One of the challenges with sex education is the lack of guidance and policy implementation at the federal level, according to Michelle Slaybaugh, the director of social impact and strategic communications at Washington, D.C.-based SIECUS: Sex Ed for Social Change (formerly the Sexual Information and Education Council of the United States). There is a varying patchwork of state laws that determine what, how and if sex education is being taught.

"When it comes to education, policy decisions have largely been left to local control," she said. "The exception is when the policy at the federal level is necessary to ensure equity in learning—for example, anti-segregation/discrimination."

The problem is that this leads to a huge gap in sex ed, and the quality of education young people receive is largely dependent on their ZIP code.

A significant change that could make a difference would be to pass legislation in the form of the Real Education and Access for Healthy Youth Act (REAHYA), Slaybaugh said.

"At both the federal and state level, the egregious attacks on safe spaces for all youth, as well as vast learning outcomes, means it is time to pass another federal piece of legislation that would ensure all young people, including LGBTQIA+ young people, are protected, included and respected," she said.

Passing and enacting the Real Education and Access for Healthy Youth Act could create the first federal funding stream for comprehensive sex education and eliminate abstinence-only-until-marriage program funding.

Slaybaugh said the promotion of sex education legislation in states that are currently without any policies would be key to ensuring protections at both levels of government.

Sexual health is multifactorial

Sex education is one piece of the puzzle when it comes to promoting good sexual health. If you look at where the highest rates of STIs and other significant sexual health problems are occurring on a map, there's often a link between those locations and the people who don't have access to affordable healthcare.

Access to preventive services

"We've made progress because of the Affordable Care Act," Rogers said. "There have been significant improvements in coverage, but we still have 8 percent of the population who have no form of health insurance, which translates into 26 million people."

A significant number of people are not receiving the recommended preventive services, such as STI screenings, HPV vaccines and HIV testing.

Sexually active women ages 24 and younger should undergo chlamydia and gonorrhea screenings annually, Gilbert said, but statistics show only about half of them do so. The problem, she explained, is no universal access to comprehensive, inclusive, medically accurate sexual health information and education, and not everyone has access to affordable, high-quality sexual health services.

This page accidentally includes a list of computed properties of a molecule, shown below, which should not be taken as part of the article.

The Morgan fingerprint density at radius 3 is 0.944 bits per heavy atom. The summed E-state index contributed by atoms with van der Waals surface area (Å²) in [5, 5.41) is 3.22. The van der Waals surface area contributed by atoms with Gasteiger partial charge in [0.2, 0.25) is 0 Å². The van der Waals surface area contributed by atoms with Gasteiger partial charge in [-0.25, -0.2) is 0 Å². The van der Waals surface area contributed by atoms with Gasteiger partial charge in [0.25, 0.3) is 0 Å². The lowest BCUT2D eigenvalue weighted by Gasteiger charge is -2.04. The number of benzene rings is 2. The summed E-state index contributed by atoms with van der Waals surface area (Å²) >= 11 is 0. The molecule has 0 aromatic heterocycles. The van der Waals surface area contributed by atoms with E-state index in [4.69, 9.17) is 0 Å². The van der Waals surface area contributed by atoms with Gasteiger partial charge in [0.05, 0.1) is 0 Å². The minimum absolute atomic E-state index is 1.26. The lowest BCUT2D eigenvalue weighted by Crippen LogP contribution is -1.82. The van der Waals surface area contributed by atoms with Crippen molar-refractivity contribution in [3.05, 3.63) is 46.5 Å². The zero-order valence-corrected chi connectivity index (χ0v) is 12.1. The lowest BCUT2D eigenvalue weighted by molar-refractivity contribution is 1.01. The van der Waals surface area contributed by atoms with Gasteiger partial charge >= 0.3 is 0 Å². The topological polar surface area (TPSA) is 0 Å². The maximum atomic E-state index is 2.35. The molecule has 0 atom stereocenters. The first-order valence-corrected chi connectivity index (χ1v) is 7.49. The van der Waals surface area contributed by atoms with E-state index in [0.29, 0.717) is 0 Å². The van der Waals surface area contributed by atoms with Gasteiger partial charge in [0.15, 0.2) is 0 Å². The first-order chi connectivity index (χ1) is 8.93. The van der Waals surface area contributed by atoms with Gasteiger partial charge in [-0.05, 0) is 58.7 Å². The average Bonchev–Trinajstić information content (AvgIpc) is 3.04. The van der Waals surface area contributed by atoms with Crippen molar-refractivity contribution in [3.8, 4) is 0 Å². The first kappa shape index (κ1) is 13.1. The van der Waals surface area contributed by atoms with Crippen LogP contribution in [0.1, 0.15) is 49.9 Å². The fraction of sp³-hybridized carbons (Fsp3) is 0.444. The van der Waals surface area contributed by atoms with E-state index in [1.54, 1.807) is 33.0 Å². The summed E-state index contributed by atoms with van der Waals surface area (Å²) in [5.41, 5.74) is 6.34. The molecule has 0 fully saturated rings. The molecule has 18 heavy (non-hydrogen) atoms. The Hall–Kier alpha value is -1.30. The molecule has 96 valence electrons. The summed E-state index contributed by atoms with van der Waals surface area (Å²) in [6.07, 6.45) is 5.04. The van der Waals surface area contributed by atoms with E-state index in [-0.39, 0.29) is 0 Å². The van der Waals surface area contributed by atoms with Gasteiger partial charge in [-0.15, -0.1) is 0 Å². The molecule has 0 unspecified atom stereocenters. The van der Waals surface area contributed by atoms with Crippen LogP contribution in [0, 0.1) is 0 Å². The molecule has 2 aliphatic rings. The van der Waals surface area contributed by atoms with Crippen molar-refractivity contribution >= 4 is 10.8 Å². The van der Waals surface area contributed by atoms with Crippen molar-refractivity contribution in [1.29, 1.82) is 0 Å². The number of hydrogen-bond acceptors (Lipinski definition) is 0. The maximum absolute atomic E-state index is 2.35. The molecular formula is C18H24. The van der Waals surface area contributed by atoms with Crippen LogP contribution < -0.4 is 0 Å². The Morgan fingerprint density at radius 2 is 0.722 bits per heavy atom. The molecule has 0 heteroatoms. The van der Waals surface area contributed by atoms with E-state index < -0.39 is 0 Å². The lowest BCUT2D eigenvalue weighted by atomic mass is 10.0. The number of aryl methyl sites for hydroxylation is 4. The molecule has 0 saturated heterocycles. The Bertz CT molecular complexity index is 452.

"Because it's an uneven patchwork across the U.S., we're not providing people an equal opportunity to enjoy good sexual health," she said.

Equipping people with sexual health information and skills

Society has to recognize it's about more than telling people what to do and giving them the facts, according to Gilbert. It's not enough just to say to people, 'Here are the facts about condoms, and here are the facts about STI testing.'

It's about educating people and giving them the skills they need. That could mean talking openly with their partners about safer sex and consent, having conversations with healthcare providers about their sexual history and practices, or teaching them how to build positive relationships.

Providers need to be inclusive and accepting

Another critical piece to the puzzle is access to healthcare providers you trust, who will provide inclusive, nonjudgmental healthcare to all patients, according to Gilbert. This includes patients of different gender identities, sexual orientations, races/ethnicities, body types, ages, physical and mental abilities, and income levels.

"People need to be able to build rapport and trust with their healthcare providers if we expect them to have open and honest conversations about their sex lives," she explained.

If not, patients may not actually access the sexual health services they need.

Start sexual health conversations young

Historically, there is a stigma surrounding sexual health and having conversations about the topic.

"We need to start conversations at a young age, talking to children about things like self-esteem and consent," Gilbert said, adding that the negative stigma surrounding sexual health is beginning to shift and that there are examples of culture change.

"There are some positive forces out there in the media space now in terms of social media influencing others who are using their power to talk about sexual health," Rogers said.

Tying to encourage the dialogue and role modeling more, and exploring these issues through popular channels, is vital in promoting good sexual health, she added.

'There are some positive forces out there in the media space now in terms of social media influencing others who are using their power to talk about sexual health.'

Some good news

Despite the remaining inequalities and downfalls in providing sexual health services, it's not all doom and gloom. As well as a shift in culture change, there have been positive sexual health trends across the past decade.

Gilbert highlighted the fact that there are fewer unintended pregnancies, reduced HIV infections and more women are using contraception during sex.

"We know from our research with the public through focus groups and surveys that most people are interested in having good sexual health," she said. "We're in a place where lots of people want good sexual health, physically and emotionally. There's a lot of room for improvement and a lot we can do as a society to enable people to achieve it."

The next installment in our State of Sexual Health series will take an in-depth look at the state of sex education in the U.S. Why is there such a disparity in the quality of sex ed across states? How has it changed in recent decades—for better or worse? How does quality sex ed equate to high levels of sexual health? And how popular is the concept of sex ed in schools?